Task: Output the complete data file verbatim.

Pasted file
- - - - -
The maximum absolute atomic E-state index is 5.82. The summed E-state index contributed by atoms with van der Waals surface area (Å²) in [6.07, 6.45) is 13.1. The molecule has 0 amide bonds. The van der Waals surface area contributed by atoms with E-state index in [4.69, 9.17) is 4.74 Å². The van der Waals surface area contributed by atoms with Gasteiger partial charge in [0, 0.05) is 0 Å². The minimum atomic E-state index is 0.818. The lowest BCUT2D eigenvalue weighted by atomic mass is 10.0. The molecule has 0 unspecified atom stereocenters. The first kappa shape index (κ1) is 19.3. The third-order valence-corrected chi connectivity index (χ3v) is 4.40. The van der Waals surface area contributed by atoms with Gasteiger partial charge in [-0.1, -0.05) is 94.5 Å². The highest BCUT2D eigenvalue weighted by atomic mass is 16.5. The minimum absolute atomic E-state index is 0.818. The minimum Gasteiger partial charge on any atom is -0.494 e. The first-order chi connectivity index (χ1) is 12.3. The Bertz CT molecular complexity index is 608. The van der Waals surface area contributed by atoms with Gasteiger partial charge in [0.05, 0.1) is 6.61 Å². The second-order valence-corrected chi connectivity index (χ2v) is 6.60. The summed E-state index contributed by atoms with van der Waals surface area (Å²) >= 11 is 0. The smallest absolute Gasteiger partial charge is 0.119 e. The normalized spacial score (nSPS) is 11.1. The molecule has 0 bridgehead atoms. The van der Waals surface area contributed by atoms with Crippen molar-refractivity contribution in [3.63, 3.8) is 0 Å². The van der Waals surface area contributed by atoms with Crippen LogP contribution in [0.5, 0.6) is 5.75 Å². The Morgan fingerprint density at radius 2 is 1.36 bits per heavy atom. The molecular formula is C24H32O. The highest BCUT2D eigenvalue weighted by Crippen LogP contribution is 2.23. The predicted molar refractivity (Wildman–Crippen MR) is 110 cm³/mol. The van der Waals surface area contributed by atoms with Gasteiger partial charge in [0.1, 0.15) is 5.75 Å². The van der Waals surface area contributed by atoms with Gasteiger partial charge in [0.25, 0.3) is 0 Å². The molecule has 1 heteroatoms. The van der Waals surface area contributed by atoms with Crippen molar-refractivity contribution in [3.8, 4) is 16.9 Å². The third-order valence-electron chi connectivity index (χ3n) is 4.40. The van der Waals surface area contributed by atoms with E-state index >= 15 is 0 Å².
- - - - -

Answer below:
The maximum absolute atomic E-state index is 5.82. The summed E-state index contributed by atoms with van der Waals surface area (Å²) in [6.07, 6.45) is 13.1. The molecule has 0 amide bonds. The van der Waals surface area contributed by atoms with E-state index in [4.69, 9.17) is 4.74 Å². The van der Waals surface area contributed by atoms with Gasteiger partial charge in [0, 0.05) is 0 Å². The minimum atomic E-state index is 0.818. The lowest BCUT2D eigenvalue weighted by atomic mass is 10.0. The molecule has 0 unspecified atom stereocenters. The first kappa shape index (κ1) is 19.3. The third-order valence-corrected chi connectivity index (χ3v) is 4.40. The van der Waals surface area contributed by atoms with Gasteiger partial charge in [-0.1, -0.05) is 94.5 Å². The highest BCUT2D eigenvalue weighted by atomic mass is 16.5. The minimum absolute atomic E-state index is 0.818. The minimum Gasteiger partial charge on any atom is -0.494 e. The first-order chi connectivity index (χ1) is 12.3. The Bertz CT molecular complexity index is 608. The van der Waals surface area contributed by atoms with Gasteiger partial charge in [0.05, 0.1) is 6.61 Å². The second-order valence-corrected chi connectivity index (χ2v) is 6.60. The summed E-state index contributed by atoms with van der Waals surface area (Å²) >= 11 is 0. The smallest absolute Gasteiger partial charge is 0.119 e. The normalized spacial score (nSPS) is 11.1. The molecule has 0 bridgehead atoms. The van der Waals surface area contributed by atoms with Crippen molar-refractivity contribution in [3.63, 3.8) is 0 Å². The van der Waals surface area contributed by atoms with Crippen LogP contribution in [0.5, 0.6) is 5.75 Å². The Morgan fingerprint density at radius 2 is 1.36 bits per heavy atom. The molecular formula is C24H32O. The highest BCUT2D eigenvalue weighted by Crippen LogP contribution is 2.23. The predicted molar refractivity (Wildman–Crippen MR) is 110 cm³/mol. The van der Waals surface area contributed by atoms with Gasteiger partial charge in [0.1, 0.15) is 5.75 Å². The van der Waals surface area contributed by atoms with Gasteiger partial charge in [0.25, 0.3) is 0 Å². The molecule has 1 heteroatoms. The van der Waals surface area contributed by atoms with Crippen molar-refractivity contribution in [3.8, 4) is 16.9 Å². The third-order valence-electron chi connectivity index (χ3n) is 4.40. The van der Waals surface area contributed by atoms with E-state index >= 15 is 0 Å².